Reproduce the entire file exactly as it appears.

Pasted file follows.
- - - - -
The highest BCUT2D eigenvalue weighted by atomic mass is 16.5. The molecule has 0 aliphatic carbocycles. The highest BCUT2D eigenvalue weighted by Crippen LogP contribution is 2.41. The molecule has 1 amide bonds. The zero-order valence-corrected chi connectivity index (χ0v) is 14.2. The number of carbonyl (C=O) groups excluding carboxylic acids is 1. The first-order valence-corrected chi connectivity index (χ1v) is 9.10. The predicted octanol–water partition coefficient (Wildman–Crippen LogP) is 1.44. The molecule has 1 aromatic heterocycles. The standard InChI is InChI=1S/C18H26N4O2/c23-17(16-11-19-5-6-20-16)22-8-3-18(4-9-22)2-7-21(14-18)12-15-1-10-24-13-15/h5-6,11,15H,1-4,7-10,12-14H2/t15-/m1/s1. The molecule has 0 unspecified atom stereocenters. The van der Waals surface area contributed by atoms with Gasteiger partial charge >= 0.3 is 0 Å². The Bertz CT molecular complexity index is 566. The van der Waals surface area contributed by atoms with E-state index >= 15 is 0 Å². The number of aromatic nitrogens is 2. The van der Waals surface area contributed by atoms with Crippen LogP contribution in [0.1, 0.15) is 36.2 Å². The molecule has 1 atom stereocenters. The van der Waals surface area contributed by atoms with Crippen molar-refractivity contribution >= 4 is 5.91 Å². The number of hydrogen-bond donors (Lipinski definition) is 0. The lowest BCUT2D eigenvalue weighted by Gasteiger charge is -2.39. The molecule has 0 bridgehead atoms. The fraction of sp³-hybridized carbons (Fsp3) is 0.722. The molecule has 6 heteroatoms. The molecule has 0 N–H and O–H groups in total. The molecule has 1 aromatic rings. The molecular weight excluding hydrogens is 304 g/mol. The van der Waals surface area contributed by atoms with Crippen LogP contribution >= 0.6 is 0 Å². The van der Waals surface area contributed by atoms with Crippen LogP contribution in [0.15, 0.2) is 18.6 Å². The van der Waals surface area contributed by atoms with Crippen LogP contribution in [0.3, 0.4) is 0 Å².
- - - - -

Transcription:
The highest BCUT2D eigenvalue weighted by atomic mass is 16.5. The molecule has 0 aliphatic carbocycles. The highest BCUT2D eigenvalue weighted by Crippen LogP contribution is 2.41. The molecule has 1 amide bonds. The zero-order valence-corrected chi connectivity index (χ0v) is 14.2. The number of carbonyl (C=O) groups excluding carboxylic acids is 1. The first-order valence-corrected chi connectivity index (χ1v) is 9.10. The predicted octanol–water partition coefficient (Wildman–Crippen LogP) is 1.44. The molecule has 1 aromatic heterocycles. The standard InChI is InChI=1S/C18H26N4O2/c23-17(16-11-19-5-6-20-16)22-8-3-18(4-9-22)2-7-21(14-18)12-15-1-10-24-13-15/h5-6,11,15H,1-4,7-10,12-14H2/t15-/m1/s1. The molecule has 0 unspecified atom stereocenters. The van der Waals surface area contributed by atoms with Gasteiger partial charge >= 0.3 is 0 Å². The Bertz CT molecular complexity index is 566. The van der Waals surface area contributed by atoms with E-state index >= 15 is 0 Å². The number of aromatic nitrogens is 2. The van der Waals surface area contributed by atoms with Crippen LogP contribution in [0.1, 0.15) is 36.2 Å². The molecule has 1 atom stereocenters. The van der Waals surface area contributed by atoms with Crippen molar-refractivity contribution >= 4 is 5.91 Å². The number of hydrogen-bond donors (Lipinski definition) is 0. The lowest BCUT2D eigenvalue weighted by Gasteiger charge is -2.39. The molecule has 0 bridgehead atoms. The fraction of sp³-hybridized carbons (Fsp3) is 0.722. The molecule has 6 heteroatoms. The molecule has 0 N–H and O–H groups in total. The molecule has 1 aromatic rings. The molecular weight excluding hydrogens is 304 g/mol. The van der Waals surface area contributed by atoms with Crippen LogP contribution >= 0.6 is 0 Å². The van der Waals surface area contributed by atoms with Crippen LogP contribution in [0.15, 0.2) is 18.6 Å². The van der Waals surface area contributed by atoms with Crippen LogP contribution in [0.3, 0.4) is 0 Å².